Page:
Photo Credit: Image Credit: NASA/JPL/Space Science Institute
What is this blue arc? Is it the shimmering tail of one of those bizarre fluorescent deep sea creatures? Or a new kind of steel being forged? Maybe it’s an artist’s picture of the event horizon of a black hole.
Don’t peek at the answer until you’ve given this a good try! Then, scroll down a bit and the truth will be revealed to you.
This is an image of a geyser erupting from the surface of Enceladus, one of Saturn’s moons. On March 12, 2008, the spacecraft Cassini flew through a geyser just like this one, and grabbed a sample of the water vapor, ice pellets, and organic compounds that make up the jets. Surprise! The inside of Saturn’s moon resembles the chemistry of a comet. Why is that a big deal? “Comets have tails and orbit the sun, Enceladus’ activity is powered by internal heat while comet activity is powered by sunlight. Enceladus’ brew is like carbonated water with an essence of natural gas,” said Hunter Waite, of the Southwest Research Institute in San Antonio.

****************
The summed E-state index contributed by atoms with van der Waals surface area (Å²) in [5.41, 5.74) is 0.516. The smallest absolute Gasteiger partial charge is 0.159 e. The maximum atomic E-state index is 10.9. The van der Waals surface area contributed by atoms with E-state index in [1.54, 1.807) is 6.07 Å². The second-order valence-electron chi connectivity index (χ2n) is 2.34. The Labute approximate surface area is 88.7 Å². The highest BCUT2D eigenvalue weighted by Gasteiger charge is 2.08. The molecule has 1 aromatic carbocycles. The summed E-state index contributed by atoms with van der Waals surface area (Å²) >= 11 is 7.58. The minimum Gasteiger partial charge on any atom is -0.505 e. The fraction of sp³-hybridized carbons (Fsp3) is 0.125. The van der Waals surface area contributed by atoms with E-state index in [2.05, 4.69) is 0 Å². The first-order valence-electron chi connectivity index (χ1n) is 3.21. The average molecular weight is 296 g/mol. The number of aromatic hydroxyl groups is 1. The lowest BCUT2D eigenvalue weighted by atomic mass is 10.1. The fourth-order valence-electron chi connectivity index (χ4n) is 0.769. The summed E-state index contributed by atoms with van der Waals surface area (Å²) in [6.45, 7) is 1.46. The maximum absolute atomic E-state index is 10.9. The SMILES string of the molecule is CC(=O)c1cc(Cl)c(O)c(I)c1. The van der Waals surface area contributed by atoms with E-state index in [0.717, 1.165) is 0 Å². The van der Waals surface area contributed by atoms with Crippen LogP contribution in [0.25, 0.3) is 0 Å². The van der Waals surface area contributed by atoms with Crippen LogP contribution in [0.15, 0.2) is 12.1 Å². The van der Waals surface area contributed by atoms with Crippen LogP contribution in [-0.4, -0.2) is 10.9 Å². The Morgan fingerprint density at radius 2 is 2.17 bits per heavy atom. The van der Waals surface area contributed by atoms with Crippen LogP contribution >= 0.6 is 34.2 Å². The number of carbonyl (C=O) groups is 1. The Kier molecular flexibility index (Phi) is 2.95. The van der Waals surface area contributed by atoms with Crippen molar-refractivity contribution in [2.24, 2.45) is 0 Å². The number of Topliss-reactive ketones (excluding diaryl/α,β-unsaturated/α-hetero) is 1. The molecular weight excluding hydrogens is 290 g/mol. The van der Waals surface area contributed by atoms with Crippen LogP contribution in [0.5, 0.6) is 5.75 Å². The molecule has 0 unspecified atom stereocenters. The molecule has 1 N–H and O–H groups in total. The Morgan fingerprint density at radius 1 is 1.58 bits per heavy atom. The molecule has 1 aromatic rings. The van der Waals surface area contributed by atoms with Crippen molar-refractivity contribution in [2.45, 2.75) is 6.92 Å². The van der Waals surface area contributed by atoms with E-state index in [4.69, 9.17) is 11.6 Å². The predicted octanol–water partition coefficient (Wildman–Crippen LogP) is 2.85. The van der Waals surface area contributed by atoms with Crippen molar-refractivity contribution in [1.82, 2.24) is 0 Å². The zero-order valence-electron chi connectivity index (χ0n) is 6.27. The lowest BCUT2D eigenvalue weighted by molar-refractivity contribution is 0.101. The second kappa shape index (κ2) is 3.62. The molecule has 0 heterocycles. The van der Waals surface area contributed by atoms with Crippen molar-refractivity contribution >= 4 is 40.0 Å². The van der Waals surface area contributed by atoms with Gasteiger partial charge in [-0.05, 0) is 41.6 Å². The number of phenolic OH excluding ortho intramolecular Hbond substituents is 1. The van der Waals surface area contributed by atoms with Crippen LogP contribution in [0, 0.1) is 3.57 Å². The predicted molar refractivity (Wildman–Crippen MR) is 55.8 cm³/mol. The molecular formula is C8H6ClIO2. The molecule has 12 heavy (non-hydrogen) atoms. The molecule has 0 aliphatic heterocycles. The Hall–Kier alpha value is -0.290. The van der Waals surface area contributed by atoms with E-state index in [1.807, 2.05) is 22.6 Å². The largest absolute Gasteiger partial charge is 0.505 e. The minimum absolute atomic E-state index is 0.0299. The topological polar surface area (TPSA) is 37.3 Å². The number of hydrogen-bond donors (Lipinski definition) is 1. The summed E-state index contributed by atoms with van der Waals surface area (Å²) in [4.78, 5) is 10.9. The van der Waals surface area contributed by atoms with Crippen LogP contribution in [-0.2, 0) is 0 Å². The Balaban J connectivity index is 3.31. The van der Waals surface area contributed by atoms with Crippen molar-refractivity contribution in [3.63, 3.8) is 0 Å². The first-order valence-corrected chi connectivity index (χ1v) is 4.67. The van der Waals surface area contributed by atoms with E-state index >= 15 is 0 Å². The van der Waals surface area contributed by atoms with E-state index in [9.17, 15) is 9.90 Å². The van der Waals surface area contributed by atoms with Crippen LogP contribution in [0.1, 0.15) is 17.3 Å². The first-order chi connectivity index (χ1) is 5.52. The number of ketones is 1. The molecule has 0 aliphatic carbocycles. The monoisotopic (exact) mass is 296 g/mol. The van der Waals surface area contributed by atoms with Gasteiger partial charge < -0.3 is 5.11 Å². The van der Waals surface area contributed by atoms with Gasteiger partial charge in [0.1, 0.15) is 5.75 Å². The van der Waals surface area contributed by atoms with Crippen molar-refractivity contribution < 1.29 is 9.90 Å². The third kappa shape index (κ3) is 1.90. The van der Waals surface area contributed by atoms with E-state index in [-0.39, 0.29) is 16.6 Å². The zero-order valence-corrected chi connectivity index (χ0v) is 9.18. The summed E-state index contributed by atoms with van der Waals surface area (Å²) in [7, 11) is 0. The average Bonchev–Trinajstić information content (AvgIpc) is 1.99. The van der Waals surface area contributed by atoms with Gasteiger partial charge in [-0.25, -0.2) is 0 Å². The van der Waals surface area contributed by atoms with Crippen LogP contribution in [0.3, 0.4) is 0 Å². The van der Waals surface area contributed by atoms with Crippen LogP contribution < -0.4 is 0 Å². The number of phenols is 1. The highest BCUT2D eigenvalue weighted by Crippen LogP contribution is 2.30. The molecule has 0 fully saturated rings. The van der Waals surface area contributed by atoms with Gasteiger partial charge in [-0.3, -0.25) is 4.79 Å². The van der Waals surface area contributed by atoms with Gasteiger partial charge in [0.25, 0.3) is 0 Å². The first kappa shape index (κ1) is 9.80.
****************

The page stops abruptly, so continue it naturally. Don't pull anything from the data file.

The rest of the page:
Another surprise is the high temperatures of the giant fissures, nicknamed “tiger stripes,” that produce the geysers. Maybe negative 135 degrees Fahrenheit seems chilly to you, but it’s 207 degrees warmer than other areas of the moon. “Enceladus has got warmth, water and organic chemicals, some of the essential building blocks needed for life,” said Dennis Matson, Cassini project scientist at NASA’s Jet Propulsion Laboratory in Pasadena, California.
The spacecraft Cassini snapped a bunch of pictures of these intriguing plumes on November 27, 2005. This one is a composite of three taken at nearly the same time, and colored blue for dramatic effect. Scientists use images like this one to identify source locations for individual jets.